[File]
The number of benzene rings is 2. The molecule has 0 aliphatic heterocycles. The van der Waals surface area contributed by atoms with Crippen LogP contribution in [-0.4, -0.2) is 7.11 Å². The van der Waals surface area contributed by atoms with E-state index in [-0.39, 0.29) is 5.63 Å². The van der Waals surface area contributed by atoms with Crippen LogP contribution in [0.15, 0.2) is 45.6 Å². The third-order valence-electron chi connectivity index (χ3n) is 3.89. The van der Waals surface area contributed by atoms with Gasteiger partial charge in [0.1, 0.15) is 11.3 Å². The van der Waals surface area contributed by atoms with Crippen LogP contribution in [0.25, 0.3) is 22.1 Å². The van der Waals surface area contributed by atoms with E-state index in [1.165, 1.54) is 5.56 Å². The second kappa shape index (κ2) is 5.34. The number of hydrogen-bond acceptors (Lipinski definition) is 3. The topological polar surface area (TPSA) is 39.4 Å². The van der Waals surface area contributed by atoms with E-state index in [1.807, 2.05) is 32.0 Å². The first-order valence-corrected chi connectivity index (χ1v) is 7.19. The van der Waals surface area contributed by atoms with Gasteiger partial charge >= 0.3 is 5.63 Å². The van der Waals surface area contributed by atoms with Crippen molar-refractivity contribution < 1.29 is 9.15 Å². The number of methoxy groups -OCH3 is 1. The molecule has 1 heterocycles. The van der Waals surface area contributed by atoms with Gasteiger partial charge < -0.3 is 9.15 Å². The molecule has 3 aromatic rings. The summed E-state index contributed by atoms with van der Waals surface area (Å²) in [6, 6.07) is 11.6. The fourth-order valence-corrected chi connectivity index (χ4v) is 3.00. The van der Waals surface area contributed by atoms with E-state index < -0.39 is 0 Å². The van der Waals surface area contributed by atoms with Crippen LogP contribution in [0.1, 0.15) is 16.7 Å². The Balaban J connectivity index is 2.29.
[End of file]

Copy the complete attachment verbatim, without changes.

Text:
The number of benzene rings is 2. The molecule has 0 aliphatic heterocycles. The van der Waals surface area contributed by atoms with Crippen LogP contribution in [-0.4, -0.2) is 7.11 Å². The van der Waals surface area contributed by atoms with E-state index in [-0.39, 0.29) is 5.63 Å². The van der Waals surface area contributed by atoms with Crippen LogP contribution in [0.15, 0.2) is 45.6 Å². The third-order valence-electron chi connectivity index (χ3n) is 3.89. The van der Waals surface area contributed by atoms with Gasteiger partial charge in [0.1, 0.15) is 11.3 Å². The van der Waals surface area contributed by atoms with Crippen LogP contribution in [0.25, 0.3) is 22.1 Å². The van der Waals surface area contributed by atoms with E-state index in [1.165, 1.54) is 5.56 Å². The second kappa shape index (κ2) is 5.34. The number of hydrogen-bond acceptors (Lipinski definition) is 3. The topological polar surface area (TPSA) is 39.4 Å². The van der Waals surface area contributed by atoms with E-state index in [1.807, 2.05) is 32.0 Å². The first-order valence-corrected chi connectivity index (χ1v) is 7.19. The van der Waals surface area contributed by atoms with Gasteiger partial charge >= 0.3 is 5.63 Å². The van der Waals surface area contributed by atoms with Crippen molar-refractivity contribution < 1.29 is 9.15 Å². The number of methoxy groups -OCH3 is 1. The molecule has 1 heterocycles. The van der Waals surface area contributed by atoms with Gasteiger partial charge < -0.3 is 9.15 Å². The molecule has 3 aromatic rings. The summed E-state index contributed by atoms with van der Waals surface area (Å²) in [6, 6.07) is 11.6. The fourth-order valence-corrected chi connectivity index (χ4v) is 3.00. The van der Waals surface area contributed by atoms with E-state index < -0.39 is 0 Å². The van der Waals surface area contributed by atoms with Crippen LogP contribution in [0.1, 0.15) is 16.7 Å². The Balaban J connectivity index is 2.29.